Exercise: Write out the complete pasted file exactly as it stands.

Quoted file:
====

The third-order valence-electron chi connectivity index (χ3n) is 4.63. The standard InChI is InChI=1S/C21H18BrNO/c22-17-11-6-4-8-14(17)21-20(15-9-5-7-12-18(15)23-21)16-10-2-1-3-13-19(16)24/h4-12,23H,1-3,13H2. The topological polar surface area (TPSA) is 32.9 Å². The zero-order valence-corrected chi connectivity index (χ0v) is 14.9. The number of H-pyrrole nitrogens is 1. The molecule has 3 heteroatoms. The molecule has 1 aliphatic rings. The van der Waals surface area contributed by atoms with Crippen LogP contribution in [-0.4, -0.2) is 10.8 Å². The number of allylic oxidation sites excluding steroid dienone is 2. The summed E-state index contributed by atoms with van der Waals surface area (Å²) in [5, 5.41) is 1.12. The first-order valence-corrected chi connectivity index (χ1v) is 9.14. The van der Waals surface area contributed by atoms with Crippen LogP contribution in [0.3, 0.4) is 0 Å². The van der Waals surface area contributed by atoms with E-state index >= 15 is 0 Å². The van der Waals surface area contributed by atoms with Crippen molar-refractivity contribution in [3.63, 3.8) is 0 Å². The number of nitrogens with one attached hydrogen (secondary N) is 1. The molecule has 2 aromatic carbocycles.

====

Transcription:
The third-order valence-electron chi connectivity index (χ3n) is 4.63. The standard InChI is InChI=1S/C21H18BrNO/c22-17-11-6-4-8-14(17)21-20(15-9-5-7-12-18(15)23-21)16-10-2-1-3-13-19(16)24/h4-12,23H,1-3,13H2. The topological polar surface area (TPSA) is 32.9 Å². The zero-order valence-corrected chi connectivity index (χ0v) is 14.9. The number of H-pyrrole nitrogens is 1. The molecule has 3 heteroatoms. The molecule has 1 aliphatic rings. The van der Waals surface area contributed by atoms with Crippen LogP contribution in [-0.4, -0.2) is 10.8 Å². The number of allylic oxidation sites excluding steroid dienone is 2. The summed E-state index contributed by atoms with van der Waals surface area (Å²) in [5, 5.41) is 1.12. The first-order valence-corrected chi connectivity index (χ1v) is 9.14. The van der Waals surface area contributed by atoms with Crippen LogP contribution in [0.3, 0.4) is 0 Å². The van der Waals surface area contributed by atoms with E-state index >= 15 is 0 Å². The van der Waals surface area contributed by atoms with Crippen molar-refractivity contribution in [3.63, 3.8) is 0 Å². The number of nitrogens with one attached hydrogen (secondary N) is 1. The molecule has 2 aromatic carbocycles.